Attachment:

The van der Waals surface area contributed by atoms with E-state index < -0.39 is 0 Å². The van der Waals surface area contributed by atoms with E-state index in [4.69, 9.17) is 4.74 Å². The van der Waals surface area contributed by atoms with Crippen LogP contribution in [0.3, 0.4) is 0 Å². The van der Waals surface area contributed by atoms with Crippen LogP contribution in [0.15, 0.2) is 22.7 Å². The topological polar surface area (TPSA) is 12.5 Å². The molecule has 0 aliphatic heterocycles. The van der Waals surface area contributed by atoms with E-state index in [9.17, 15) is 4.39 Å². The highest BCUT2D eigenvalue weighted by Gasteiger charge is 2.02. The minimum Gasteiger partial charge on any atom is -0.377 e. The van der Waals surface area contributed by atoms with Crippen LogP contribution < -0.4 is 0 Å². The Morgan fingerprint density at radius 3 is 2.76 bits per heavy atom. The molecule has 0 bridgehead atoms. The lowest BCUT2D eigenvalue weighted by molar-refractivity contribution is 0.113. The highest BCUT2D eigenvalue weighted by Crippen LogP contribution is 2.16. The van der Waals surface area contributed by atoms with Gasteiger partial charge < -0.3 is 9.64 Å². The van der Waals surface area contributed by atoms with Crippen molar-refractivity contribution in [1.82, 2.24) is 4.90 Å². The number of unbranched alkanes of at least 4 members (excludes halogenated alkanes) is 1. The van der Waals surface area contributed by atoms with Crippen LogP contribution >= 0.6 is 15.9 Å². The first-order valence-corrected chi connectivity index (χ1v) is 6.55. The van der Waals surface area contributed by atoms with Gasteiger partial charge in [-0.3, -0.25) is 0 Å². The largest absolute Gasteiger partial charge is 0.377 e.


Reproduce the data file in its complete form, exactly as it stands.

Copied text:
The van der Waals surface area contributed by atoms with E-state index < -0.39 is 0 Å². The van der Waals surface area contributed by atoms with E-state index in [4.69, 9.17) is 4.74 Å². The van der Waals surface area contributed by atoms with Crippen LogP contribution in [0.3, 0.4) is 0 Å². The van der Waals surface area contributed by atoms with Crippen LogP contribution in [0.15, 0.2) is 22.7 Å². The topological polar surface area (TPSA) is 12.5 Å². The molecule has 0 aliphatic heterocycles. The van der Waals surface area contributed by atoms with E-state index in [9.17, 15) is 4.39 Å². The highest BCUT2D eigenvalue weighted by Gasteiger charge is 2.02. The minimum Gasteiger partial charge on any atom is -0.377 e. The van der Waals surface area contributed by atoms with Crippen LogP contribution < -0.4 is 0 Å². The Morgan fingerprint density at radius 3 is 2.76 bits per heavy atom. The molecule has 0 bridgehead atoms. The lowest BCUT2D eigenvalue weighted by molar-refractivity contribution is 0.113. The highest BCUT2D eigenvalue weighted by Crippen LogP contribution is 2.16. The van der Waals surface area contributed by atoms with Gasteiger partial charge < -0.3 is 9.64 Å². The van der Waals surface area contributed by atoms with Crippen molar-refractivity contribution in [1.82, 2.24) is 4.90 Å². The number of unbranched alkanes of at least 4 members (excludes halogenated alkanes) is 1. The van der Waals surface area contributed by atoms with Crippen LogP contribution >= 0.6 is 15.9 Å². The first-order valence-corrected chi connectivity index (χ1v) is 6.55. The van der Waals surface area contributed by atoms with Gasteiger partial charge in [-0.3, -0.25) is 0 Å². The largest absolute Gasteiger partial charge is 0.377 e.